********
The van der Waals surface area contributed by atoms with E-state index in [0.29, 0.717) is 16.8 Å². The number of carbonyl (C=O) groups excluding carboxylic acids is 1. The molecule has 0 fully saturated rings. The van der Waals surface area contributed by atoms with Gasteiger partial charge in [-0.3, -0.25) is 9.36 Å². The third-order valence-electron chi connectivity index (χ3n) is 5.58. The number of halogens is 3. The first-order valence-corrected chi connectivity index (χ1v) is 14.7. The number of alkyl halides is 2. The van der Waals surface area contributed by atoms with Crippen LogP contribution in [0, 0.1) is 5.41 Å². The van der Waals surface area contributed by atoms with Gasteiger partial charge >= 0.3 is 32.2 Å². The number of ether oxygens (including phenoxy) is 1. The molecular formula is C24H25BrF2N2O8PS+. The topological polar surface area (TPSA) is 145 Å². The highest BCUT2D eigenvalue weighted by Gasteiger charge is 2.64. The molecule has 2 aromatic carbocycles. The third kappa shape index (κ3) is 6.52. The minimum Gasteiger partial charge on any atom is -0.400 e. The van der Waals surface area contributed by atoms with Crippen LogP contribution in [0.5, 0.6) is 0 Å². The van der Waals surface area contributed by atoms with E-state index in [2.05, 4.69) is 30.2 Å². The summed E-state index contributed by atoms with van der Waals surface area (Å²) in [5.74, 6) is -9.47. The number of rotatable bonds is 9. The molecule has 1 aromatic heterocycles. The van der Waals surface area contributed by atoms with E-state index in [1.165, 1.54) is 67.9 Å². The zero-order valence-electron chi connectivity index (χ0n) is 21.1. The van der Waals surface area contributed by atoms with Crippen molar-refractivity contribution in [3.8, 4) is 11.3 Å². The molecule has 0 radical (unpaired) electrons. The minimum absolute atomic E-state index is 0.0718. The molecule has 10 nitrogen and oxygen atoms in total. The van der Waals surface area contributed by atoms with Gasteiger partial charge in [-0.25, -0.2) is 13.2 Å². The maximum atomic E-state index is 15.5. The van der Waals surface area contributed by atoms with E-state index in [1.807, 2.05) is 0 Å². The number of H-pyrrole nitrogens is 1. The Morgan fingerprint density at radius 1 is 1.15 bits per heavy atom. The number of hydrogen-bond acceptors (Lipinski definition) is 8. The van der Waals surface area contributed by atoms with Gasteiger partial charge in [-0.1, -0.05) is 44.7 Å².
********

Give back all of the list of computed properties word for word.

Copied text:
The van der Waals surface area contributed by atoms with E-state index in [0.29, 0.717) is 16.8 Å². The number of carbonyl (C=O) groups excluding carboxylic acids is 1. The molecule has 0 fully saturated rings. The van der Waals surface area contributed by atoms with Gasteiger partial charge in [-0.3, -0.25) is 9.36 Å². The third-order valence-electron chi connectivity index (χ3n) is 5.58. The number of halogens is 3. The first-order valence-corrected chi connectivity index (χ1v) is 14.7. The number of alkyl halides is 2. The van der Waals surface area contributed by atoms with Crippen LogP contribution in [0, 0.1) is 5.41 Å². The van der Waals surface area contributed by atoms with Gasteiger partial charge >= 0.3 is 32.2 Å². The number of ether oxygens (including phenoxy) is 1. The molecular formula is C24H25BrF2N2O8PS+. The topological polar surface area (TPSA) is 145 Å². The highest BCUT2D eigenvalue weighted by Gasteiger charge is 2.64. The molecule has 2 aromatic carbocycles. The third kappa shape index (κ3) is 6.52. The minimum Gasteiger partial charge on any atom is -0.400 e. The van der Waals surface area contributed by atoms with Crippen LogP contribution in [0.5, 0.6) is 0 Å². The van der Waals surface area contributed by atoms with E-state index in [2.05, 4.69) is 30.2 Å². The summed E-state index contributed by atoms with van der Waals surface area (Å²) in [5.74, 6) is -9.47. The number of rotatable bonds is 9. The molecule has 1 aromatic heterocycles. The van der Waals surface area contributed by atoms with E-state index in [1.165, 1.54) is 67.9 Å². The zero-order valence-electron chi connectivity index (χ0n) is 21.1. The van der Waals surface area contributed by atoms with Crippen molar-refractivity contribution in [3.8, 4) is 11.3 Å². The molecule has 0 radical (unpaired) electrons. The minimum absolute atomic E-state index is 0.0718. The molecule has 10 nitrogen and oxygen atoms in total. The van der Waals surface area contributed by atoms with Gasteiger partial charge in [-0.25, -0.2) is 13.2 Å². The maximum atomic E-state index is 15.5. The van der Waals surface area contributed by atoms with E-state index in [1.807, 2.05) is 0 Å². The number of H-pyrrole nitrogens is 1. The Morgan fingerprint density at radius 1 is 1.15 bits per heavy atom. The number of hydrogen-bond acceptors (Lipinski definition) is 8. The van der Waals surface area contributed by atoms with Gasteiger partial charge in [-0.1, -0.05) is 44.7 Å².